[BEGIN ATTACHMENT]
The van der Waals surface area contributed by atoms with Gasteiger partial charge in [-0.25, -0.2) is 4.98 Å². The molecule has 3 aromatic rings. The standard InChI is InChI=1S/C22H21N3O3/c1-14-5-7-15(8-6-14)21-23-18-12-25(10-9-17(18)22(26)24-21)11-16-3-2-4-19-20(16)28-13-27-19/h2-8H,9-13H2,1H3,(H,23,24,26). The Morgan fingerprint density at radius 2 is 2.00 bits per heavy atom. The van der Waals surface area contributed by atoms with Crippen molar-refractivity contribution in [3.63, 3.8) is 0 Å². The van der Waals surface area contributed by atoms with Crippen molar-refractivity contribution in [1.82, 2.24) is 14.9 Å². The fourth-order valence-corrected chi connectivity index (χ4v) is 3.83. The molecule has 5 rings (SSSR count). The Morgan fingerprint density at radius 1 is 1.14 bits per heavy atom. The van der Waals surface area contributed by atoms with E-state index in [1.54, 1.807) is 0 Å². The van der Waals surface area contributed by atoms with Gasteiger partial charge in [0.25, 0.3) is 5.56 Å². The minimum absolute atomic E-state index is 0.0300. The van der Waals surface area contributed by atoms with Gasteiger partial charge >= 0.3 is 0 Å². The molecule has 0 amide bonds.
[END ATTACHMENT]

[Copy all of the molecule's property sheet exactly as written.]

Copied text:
The van der Waals surface area contributed by atoms with Gasteiger partial charge in [-0.25, -0.2) is 4.98 Å². The molecule has 3 aromatic rings. The standard InChI is InChI=1S/C22H21N3O3/c1-14-5-7-15(8-6-14)21-23-18-12-25(10-9-17(18)22(26)24-21)11-16-3-2-4-19-20(16)28-13-27-19/h2-8H,9-13H2,1H3,(H,23,24,26). The Morgan fingerprint density at radius 2 is 2.00 bits per heavy atom. The van der Waals surface area contributed by atoms with Crippen molar-refractivity contribution in [3.63, 3.8) is 0 Å². The van der Waals surface area contributed by atoms with Crippen molar-refractivity contribution in [1.82, 2.24) is 14.9 Å². The fourth-order valence-corrected chi connectivity index (χ4v) is 3.83. The molecule has 5 rings (SSSR count). The Morgan fingerprint density at radius 1 is 1.14 bits per heavy atom. The van der Waals surface area contributed by atoms with E-state index in [1.54, 1.807) is 0 Å². The van der Waals surface area contributed by atoms with Gasteiger partial charge in [0.25, 0.3) is 5.56 Å². The minimum absolute atomic E-state index is 0.0300. The van der Waals surface area contributed by atoms with Gasteiger partial charge >= 0.3 is 0 Å². The molecule has 0 amide bonds.